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Writing My Network Protocol in Rust

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Writing My Network Protocol in Rust

A dev shows us some Rust code he used to configure network protocols. Follow along and know the rust off your coding skills!

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After spending a lot of time writing my network protocol in C, I decided that it would be a nice exercise to do the same in Rust. I keep getting back to this language because I want to like it. I hope that having a straightforward task and the passage of time will make things easier than before.

I gotta say, the compiler feels a lot nicer now. Check this out:


I really like it. This feels like the compiler is actively trying to help me get in the right path…

And this error message made me even happier:


Thank you, this is clear, concise and to the point.

I can indeed report that the borrow checker is indeed very much present, but at least now it will tell you what is the magic incantation you need to make it happen:


This is my third or forth foray into Rust, and I stopped a few times before because the learning curve and the… Getting Things Done curve just weren’t there for me. In this case, however, I’m getting a very different feel all around. There is a lot less messing around and a lot more actually getting to where I want to go. I’m still significantly slower, naturally, since I’m learning idioms and the mechanics of the language, but there is a lot less friction. And the documentation has been top notch, and I’m leaning on that a lot.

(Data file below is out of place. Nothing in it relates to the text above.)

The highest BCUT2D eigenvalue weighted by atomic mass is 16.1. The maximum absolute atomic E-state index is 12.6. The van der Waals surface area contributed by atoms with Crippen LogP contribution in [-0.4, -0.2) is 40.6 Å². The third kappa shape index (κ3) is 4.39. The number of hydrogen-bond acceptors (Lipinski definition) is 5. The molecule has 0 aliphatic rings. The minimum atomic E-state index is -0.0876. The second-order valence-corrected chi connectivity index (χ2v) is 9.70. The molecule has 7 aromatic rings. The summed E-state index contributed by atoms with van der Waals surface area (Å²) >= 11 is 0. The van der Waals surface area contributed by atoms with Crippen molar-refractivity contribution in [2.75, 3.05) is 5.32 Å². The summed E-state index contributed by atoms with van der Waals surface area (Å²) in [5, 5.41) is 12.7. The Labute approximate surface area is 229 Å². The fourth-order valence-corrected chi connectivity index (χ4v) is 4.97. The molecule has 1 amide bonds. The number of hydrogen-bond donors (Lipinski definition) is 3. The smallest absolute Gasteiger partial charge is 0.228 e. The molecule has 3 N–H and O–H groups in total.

In particular, one of my pet peeves seems to have been resolved. Composite error handling is now as simple as:

extern crate custom_error;

custom_error! {
    Io{source: io::Error} = "unable to read from the network",
    Utf8{source: std::str::Utf8Error} = "Invalid UTF8 character sequence",
    Parse{origin: String} = "Unable to parse command: {origin}"

impl ConnectionError {
    fn parsing(origin: &str) -> ConnectionError {
        ConnectionError::Parse{ origin: origin.to_string() }

Removing the ceremony from error handling is a great relief, I have to say.

It took me a couple of evenings to get to the point where I can setup a TCP server, accept a connection, and parse the command. Let me see if I can break it up to manageable parts, even though the whole thing is about 100 lines of code, this is packed.

I’m certainly feeling the fact that Rust actually have a runtime library. I mean, C has one, but it is pretty anemic to say the least. And actually having an OOTB solution for packaging is not really an option today, it is a baseline requirement.

Here is the code that handles the connection itself.

fn handle_connection(mut stream: TcpStream) -> Result<(), ConnectionError> {

    let mut cmd_buffer = Vec::new();

    loop {
        let consumed_bytes = { 
            let msg = read_full_message(&stream, &mut cmd_buffer)?;
            let cmd_str = std::str::from_utf8(msg)?;
            let cmd = parse_cmd(&cmd_str)?;

            dispatch_cmd(&stream, cmd)?;

        cmd_buffer.drain(0 .. consumed_bytes);

By itself, it is pretty simple. It starts by letting the client know that we are ready (the OK msg) and then read a message from the client, parse it, and dispatch it. Rinse, repeat, etc.

There are a couple of interesting things going on here that might be worth your attention: